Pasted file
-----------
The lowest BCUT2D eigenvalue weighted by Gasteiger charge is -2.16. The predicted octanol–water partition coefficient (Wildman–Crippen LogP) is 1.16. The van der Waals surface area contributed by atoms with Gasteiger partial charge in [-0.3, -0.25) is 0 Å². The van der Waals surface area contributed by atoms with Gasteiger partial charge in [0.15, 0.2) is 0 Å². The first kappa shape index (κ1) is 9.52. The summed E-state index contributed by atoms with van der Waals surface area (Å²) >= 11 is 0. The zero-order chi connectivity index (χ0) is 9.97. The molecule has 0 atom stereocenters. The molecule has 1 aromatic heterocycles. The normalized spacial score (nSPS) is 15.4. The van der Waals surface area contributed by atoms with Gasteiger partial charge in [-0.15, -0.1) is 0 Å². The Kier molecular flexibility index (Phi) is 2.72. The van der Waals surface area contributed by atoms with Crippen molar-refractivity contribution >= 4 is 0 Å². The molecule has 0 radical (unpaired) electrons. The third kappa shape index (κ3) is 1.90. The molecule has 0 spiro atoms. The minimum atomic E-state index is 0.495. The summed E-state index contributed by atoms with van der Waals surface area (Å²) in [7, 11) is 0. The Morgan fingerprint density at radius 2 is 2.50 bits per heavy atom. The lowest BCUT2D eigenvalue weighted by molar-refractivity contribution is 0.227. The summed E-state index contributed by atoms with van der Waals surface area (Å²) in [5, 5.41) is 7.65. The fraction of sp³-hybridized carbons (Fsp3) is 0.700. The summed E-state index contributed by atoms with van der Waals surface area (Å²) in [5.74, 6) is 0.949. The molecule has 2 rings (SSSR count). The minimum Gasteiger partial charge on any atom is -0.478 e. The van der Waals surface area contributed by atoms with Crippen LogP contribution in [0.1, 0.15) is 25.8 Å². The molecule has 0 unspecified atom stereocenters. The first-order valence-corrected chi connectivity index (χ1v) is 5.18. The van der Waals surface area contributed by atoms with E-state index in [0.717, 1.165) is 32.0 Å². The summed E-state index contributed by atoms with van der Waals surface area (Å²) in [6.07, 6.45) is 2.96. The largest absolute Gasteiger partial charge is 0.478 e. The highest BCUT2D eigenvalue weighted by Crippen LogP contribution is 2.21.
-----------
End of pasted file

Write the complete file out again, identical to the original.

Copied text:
The lowest BCUT2D eigenvalue weighted by Gasteiger charge is -2.16. The predicted octanol–water partition coefficient (Wildman–Crippen LogP) is 1.16. The van der Waals surface area contributed by atoms with Gasteiger partial charge in [-0.3, -0.25) is 0 Å². The van der Waals surface area contributed by atoms with Gasteiger partial charge in [0.15, 0.2) is 0 Å². The first kappa shape index (κ1) is 9.52. The summed E-state index contributed by atoms with van der Waals surface area (Å²) >= 11 is 0. The zero-order chi connectivity index (χ0) is 9.97. The molecule has 0 atom stereocenters. The molecule has 1 aromatic heterocycles. The normalized spacial score (nSPS) is 15.4. The van der Waals surface area contributed by atoms with Gasteiger partial charge in [-0.15, -0.1) is 0 Å². The Kier molecular flexibility index (Phi) is 2.72. The van der Waals surface area contributed by atoms with Crippen molar-refractivity contribution >= 4 is 0 Å². The molecule has 0 radical (unpaired) electrons. The third kappa shape index (κ3) is 1.90. The molecule has 0 spiro atoms. The minimum atomic E-state index is 0.495. The summed E-state index contributed by atoms with van der Waals surface area (Å²) in [7, 11) is 0. The Morgan fingerprint density at radius 2 is 2.50 bits per heavy atom. The lowest BCUT2D eigenvalue weighted by molar-refractivity contribution is 0.227. The summed E-state index contributed by atoms with van der Waals surface area (Å²) in [5, 5.41) is 7.65. The fraction of sp³-hybridized carbons (Fsp3) is 0.700. The summed E-state index contributed by atoms with van der Waals surface area (Å²) in [5.74, 6) is 0.949. The molecule has 2 rings (SSSR count). The minimum Gasteiger partial charge on any atom is -0.478 e. The van der Waals surface area contributed by atoms with Crippen LogP contribution in [0.1, 0.15) is 25.8 Å². The molecule has 0 unspecified atom stereocenters. The first-order valence-corrected chi connectivity index (χ1v) is 5.18. The van der Waals surface area contributed by atoms with E-state index in [0.717, 1.165) is 32.0 Å². The summed E-state index contributed by atoms with van der Waals surface area (Å²) in [6.07, 6.45) is 2.96. The largest absolute Gasteiger partial charge is 0.478 e. The highest BCUT2D eigenvalue weighted by Crippen LogP contribution is 2.21.